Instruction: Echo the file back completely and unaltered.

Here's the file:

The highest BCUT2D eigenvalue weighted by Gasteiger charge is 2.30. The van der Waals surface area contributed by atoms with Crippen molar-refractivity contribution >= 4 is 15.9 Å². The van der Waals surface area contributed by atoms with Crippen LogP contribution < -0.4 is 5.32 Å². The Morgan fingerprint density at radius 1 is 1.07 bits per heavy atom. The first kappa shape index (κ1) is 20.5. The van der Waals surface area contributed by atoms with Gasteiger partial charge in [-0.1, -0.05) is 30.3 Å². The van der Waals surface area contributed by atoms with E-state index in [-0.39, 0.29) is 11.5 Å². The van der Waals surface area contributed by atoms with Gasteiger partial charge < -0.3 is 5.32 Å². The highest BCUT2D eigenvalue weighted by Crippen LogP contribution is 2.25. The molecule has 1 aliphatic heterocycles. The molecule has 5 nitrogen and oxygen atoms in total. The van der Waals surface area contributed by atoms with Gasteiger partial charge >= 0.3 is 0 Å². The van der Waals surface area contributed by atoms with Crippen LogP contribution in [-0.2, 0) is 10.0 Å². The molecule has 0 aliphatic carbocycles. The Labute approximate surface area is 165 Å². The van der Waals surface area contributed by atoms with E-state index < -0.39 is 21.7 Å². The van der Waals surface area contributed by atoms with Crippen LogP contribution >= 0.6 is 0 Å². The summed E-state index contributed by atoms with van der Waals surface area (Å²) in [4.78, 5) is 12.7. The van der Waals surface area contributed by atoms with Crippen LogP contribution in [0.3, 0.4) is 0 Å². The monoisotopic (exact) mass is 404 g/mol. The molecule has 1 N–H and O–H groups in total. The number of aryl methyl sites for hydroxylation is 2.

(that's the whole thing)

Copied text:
The highest BCUT2D eigenvalue weighted by Gasteiger charge is 2.30. The van der Waals surface area contributed by atoms with Crippen molar-refractivity contribution >= 4 is 15.9 Å². The van der Waals surface area contributed by atoms with Crippen LogP contribution < -0.4 is 5.32 Å². The Morgan fingerprint density at radius 1 is 1.07 bits per heavy atom. The first kappa shape index (κ1) is 20.5. The van der Waals surface area contributed by atoms with Gasteiger partial charge in [-0.1, -0.05) is 30.3 Å². The van der Waals surface area contributed by atoms with E-state index in [-0.39, 0.29) is 11.5 Å². The van der Waals surface area contributed by atoms with Gasteiger partial charge < -0.3 is 5.32 Å². The highest BCUT2D eigenvalue weighted by Crippen LogP contribution is 2.25. The molecule has 1 aliphatic heterocycles. The molecule has 5 nitrogen and oxygen atoms in total. The van der Waals surface area contributed by atoms with Gasteiger partial charge >= 0.3 is 0 Å². The van der Waals surface area contributed by atoms with Crippen LogP contribution in [-0.2, 0) is 10.0 Å². The molecule has 0 aliphatic carbocycles. The Labute approximate surface area is 165 Å². The van der Waals surface area contributed by atoms with E-state index < -0.39 is 21.7 Å². The van der Waals surface area contributed by atoms with Crippen LogP contribution >= 0.6 is 0 Å². The summed E-state index contributed by atoms with van der Waals surface area (Å²) in [4.78, 5) is 12.7. The van der Waals surface area contributed by atoms with Crippen LogP contribution in [0.3, 0.4) is 0 Å². The monoisotopic (exact) mass is 404 g/mol. The molecule has 1 N–H and O–H groups in total. The number of aryl methyl sites for hydroxylation is 2.